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America At War:
Helping Families And Children Cope


With the war in Iraq, high international tensions, and the increased threat of terrorism, all of us need to share our reserves of sensitivity, reassurance, and love more than ever. As adults who care deeply about children and youth, we carry a special responsibility to listen really well, both verbally and nonverbally, to the wide range of feelings and thoughts that youngsters of all ages are experiencing. They are depending upon us for guidance, stability, and accurate information.

This Web page provides camera-ready and audio resources in English and Spanish for supporting and educating families and children in coping with the constant evidences of war. You may download all items verbatim. Please cite the source as the University of Kentucky Cooperative Extension Service, giving the names and titles of the authors as they appear below (if space allows) at the end of each article.

We have worked as a team in developing this site. Please feel free to communicate with us using the following email address: You can be sure that one of us will quickly respond. (Carole Gnatuk, Alex Lesueur, Brian Fitzpatrick, Bob DeMattina, Bob Flashman, and Sam Quick)

Media Articles

Short Media Spots on Helping Children Cope with the War
(In English)

Audio Versions of Short Media Spots

Los Estados Unidos y la Guerra: Mantenga la Seguridad de su Hijo
Short radio spots in Spanish

Audio Versions of Short Media Spots

Related Links

  • Resources for parents, teachers, and family support professionals in times of war. CYFERnet is the Children, Youth, and Families Education and Research Network. This website contains comprehensive resources listed under the following headings: talking with children about war and terrorism, classroom resources, stress and coping, protecting children from traumatic media exposure, patriotism, related organizations and links, and resources for military families.

  • Access to state Cooperative Extension web sites across the country.

  • Supporting Maryland families during times of war. Useful resources for all states as well as Maryland. Prepared by Susan Walker, Ph.D., Family Life Specialist, Maryland Cooperative Extension.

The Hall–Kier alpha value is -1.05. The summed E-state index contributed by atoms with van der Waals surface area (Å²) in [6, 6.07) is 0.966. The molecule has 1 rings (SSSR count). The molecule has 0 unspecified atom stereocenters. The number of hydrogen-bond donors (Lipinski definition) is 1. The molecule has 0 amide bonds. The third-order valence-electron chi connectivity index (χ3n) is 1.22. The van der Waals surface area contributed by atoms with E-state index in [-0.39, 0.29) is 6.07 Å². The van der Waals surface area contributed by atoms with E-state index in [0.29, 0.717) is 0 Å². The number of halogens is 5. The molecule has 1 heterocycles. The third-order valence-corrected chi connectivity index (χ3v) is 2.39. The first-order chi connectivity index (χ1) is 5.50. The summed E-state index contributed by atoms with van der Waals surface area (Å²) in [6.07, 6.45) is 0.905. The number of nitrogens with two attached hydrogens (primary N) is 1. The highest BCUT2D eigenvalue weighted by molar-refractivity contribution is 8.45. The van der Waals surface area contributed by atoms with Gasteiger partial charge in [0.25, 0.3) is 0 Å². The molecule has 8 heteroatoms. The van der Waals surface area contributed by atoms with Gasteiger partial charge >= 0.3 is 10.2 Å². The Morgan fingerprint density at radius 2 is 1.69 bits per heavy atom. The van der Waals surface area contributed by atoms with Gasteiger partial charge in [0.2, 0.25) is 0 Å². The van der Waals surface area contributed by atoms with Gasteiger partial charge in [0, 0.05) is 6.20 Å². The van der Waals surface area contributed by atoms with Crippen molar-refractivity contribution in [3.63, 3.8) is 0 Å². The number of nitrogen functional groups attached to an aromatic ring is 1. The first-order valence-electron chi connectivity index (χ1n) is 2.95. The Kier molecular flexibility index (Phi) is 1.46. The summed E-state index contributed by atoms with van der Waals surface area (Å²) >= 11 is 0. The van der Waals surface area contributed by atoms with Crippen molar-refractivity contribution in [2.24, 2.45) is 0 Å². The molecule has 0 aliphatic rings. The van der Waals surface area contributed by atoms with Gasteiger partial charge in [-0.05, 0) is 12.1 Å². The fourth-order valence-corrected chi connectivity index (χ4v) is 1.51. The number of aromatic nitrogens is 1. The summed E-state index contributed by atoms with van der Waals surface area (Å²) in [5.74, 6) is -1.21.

• Parents must interpret war talk for their children, by Aaron Ebata, ACES News, University of Illinois College of Agricultural, Consumer and Environmental Sciences, March 19, 2003. Contact Aaron Ebata, Ph.D., Family Life Specialist, Illinois Cooperative Extension, at (217) 333-2912, e-mail:

  • Family-Info.Info: War Words. This is a new consumer website from Cooperative Extension at North Carolina State University. It contains brief articles for families that change weekly but are archived for future reference. Current offerings emphasize ideas for families on communicating with children about war.

  • Hablar con niños y jóvenes: Cuando el hablar se hace dificil (Talking with children during tough times). Adaptado por Karen DeBord, Ph. D., la Universidad del Estado de Carolina del Norte, Servicio de Extensión Cooperativa. Originalmente desarrollado por Judy Myers-Walls, Ph. D., Servicio de Extensión Cooperativa de la Universidad de Purdue (preparado como respuesta al ataque del terrorista, septiembre 11 de 2001). Traducido por Dr. H. Nolo Martínez, Director de la Oficina de Asuntos Hispano/Latinos, Oficina del Gobernador de Carolina del Norte.

  • Comprendiendo el comportamiento violento de niños y adolescents (Understanding violent behavior in children and adolescents). Publisher: American Academy of Child and Adolescent Psychiatry (1996). This factsheet describes factors that influence violent behaviors and discusses warning signs and prevention.

  • Helping children, youth & families cope with terrorism and war: Resources for service providers. Website contributed by Allan T. Smith, Ph.D., National 4-H Program Leader, National 4-H Headquarters. This is the website of the National Youth Development Information Center (NYDIC), an internet clearinghouse for fact sheets, curricula, websites and other resources to better equip social workers, teachers, youth group leaders and others to help children, youth and families cope with terrorism and war. NYDIC is operated by the National Collaboration for Youth, a coalition of more than forty leading providers and supporters of services for children and youth.

  • Supporting young children during war and conflict. National Association for the Education of Young Children. This website contains resources for working with young children in groups as well as suggestions for families. There are links to numerous other sites.

  • Talking about terrorism, tragedy, and resilience: Resources for parents, teachers, and family support professionals. National Parent Information Network (NPIN) Virtual Library.

  • Family Readiness Kit: Preparing to Handle Disasters. American Academy of Pediatrics. The AAP includes information on numerous types of disasters on its Web page.

  • The Extension Disaster Education Network (EDEN) links Extension educators from across the U.S. and various disciplines so they can use and share resources to reduce the impact of disasters. From food safety to field safety, from the physical to the psychological, and from governmental process to community development, EDEN has resources you can use.

  • Kentucky Extension Disaster Education Network, a branch of EDEN (see above website). Point of contact: Tom Priddy, Biosystems and Agricultural Engineering, University of Kentucky, 245 C. E. Barnhart Building, Lexington, KY 40546-0276.
    Phone: (859) 257-3000, ext. 245. Email:

Audio files require the "Real Audio" player available here.

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Original Document: March 18, 2003